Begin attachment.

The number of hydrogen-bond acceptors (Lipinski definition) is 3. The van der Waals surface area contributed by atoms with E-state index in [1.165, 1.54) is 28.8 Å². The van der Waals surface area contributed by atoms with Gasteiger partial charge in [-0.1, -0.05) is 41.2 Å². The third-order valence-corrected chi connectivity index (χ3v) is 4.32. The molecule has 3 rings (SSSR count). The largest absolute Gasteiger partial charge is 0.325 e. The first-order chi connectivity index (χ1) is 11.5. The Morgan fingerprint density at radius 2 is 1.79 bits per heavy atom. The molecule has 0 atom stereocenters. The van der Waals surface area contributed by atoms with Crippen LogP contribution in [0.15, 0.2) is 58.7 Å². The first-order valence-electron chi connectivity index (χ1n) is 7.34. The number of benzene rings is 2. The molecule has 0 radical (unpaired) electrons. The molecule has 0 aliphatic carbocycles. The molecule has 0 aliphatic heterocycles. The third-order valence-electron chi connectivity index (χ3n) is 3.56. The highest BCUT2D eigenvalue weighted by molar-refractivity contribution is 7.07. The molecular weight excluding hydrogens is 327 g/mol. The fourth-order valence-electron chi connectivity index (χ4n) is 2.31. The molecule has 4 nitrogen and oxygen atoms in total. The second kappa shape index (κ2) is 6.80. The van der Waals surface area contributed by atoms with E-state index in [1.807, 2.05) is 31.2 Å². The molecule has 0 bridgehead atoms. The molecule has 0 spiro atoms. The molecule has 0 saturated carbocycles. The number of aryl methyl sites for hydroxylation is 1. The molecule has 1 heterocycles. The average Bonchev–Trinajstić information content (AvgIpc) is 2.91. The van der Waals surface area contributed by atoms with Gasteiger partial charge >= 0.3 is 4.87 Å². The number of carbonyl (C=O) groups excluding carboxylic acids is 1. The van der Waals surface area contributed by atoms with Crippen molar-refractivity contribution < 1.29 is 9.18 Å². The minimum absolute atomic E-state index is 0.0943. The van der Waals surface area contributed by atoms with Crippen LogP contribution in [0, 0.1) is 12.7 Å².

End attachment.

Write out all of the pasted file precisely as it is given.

The number of hydrogen-bond acceptors (Lipinski definition) is 3. The van der Waals surface area contributed by atoms with E-state index in [1.165, 1.54) is 28.8 Å². The van der Waals surface area contributed by atoms with Gasteiger partial charge in [-0.1, -0.05) is 41.2 Å². The third-order valence-corrected chi connectivity index (χ3v) is 4.32. The molecule has 3 rings (SSSR count). The largest absolute Gasteiger partial charge is 0.325 e. The first-order chi connectivity index (χ1) is 11.5. The Morgan fingerprint density at radius 2 is 1.79 bits per heavy atom. The molecule has 0 atom stereocenters. The van der Waals surface area contributed by atoms with Crippen LogP contribution in [0.15, 0.2) is 58.7 Å². The first-order valence-electron chi connectivity index (χ1n) is 7.34. The number of benzene rings is 2. The molecule has 0 radical (unpaired) electrons. The molecule has 0 aliphatic carbocycles. The molecule has 0 aliphatic heterocycles. The third-order valence-electron chi connectivity index (χ3n) is 3.56. The highest BCUT2D eigenvalue weighted by molar-refractivity contribution is 7.07. The molecular weight excluding hydrogens is 327 g/mol. The fourth-order valence-electron chi connectivity index (χ4n) is 2.31. The molecule has 4 nitrogen and oxygen atoms in total. The second kappa shape index (κ2) is 6.80. The van der Waals surface area contributed by atoms with E-state index in [1.807, 2.05) is 31.2 Å². The molecule has 0 bridgehead atoms. The molecule has 0 spiro atoms. The molecule has 0 saturated carbocycles. The number of aryl methyl sites for hydroxylation is 1. The molecule has 1 heterocycles. The average Bonchev–Trinajstić information content (AvgIpc) is 2.91. The van der Waals surface area contributed by atoms with Gasteiger partial charge >= 0.3 is 4.87 Å². The number of carbonyl (C=O) groups excluding carboxylic acids is 1. The van der Waals surface area contributed by atoms with Crippen molar-refractivity contribution < 1.29 is 9.18 Å². The minimum absolute atomic E-state index is 0.0943. The van der Waals surface area contributed by atoms with Crippen LogP contribution in [0, 0.1) is 12.7 Å².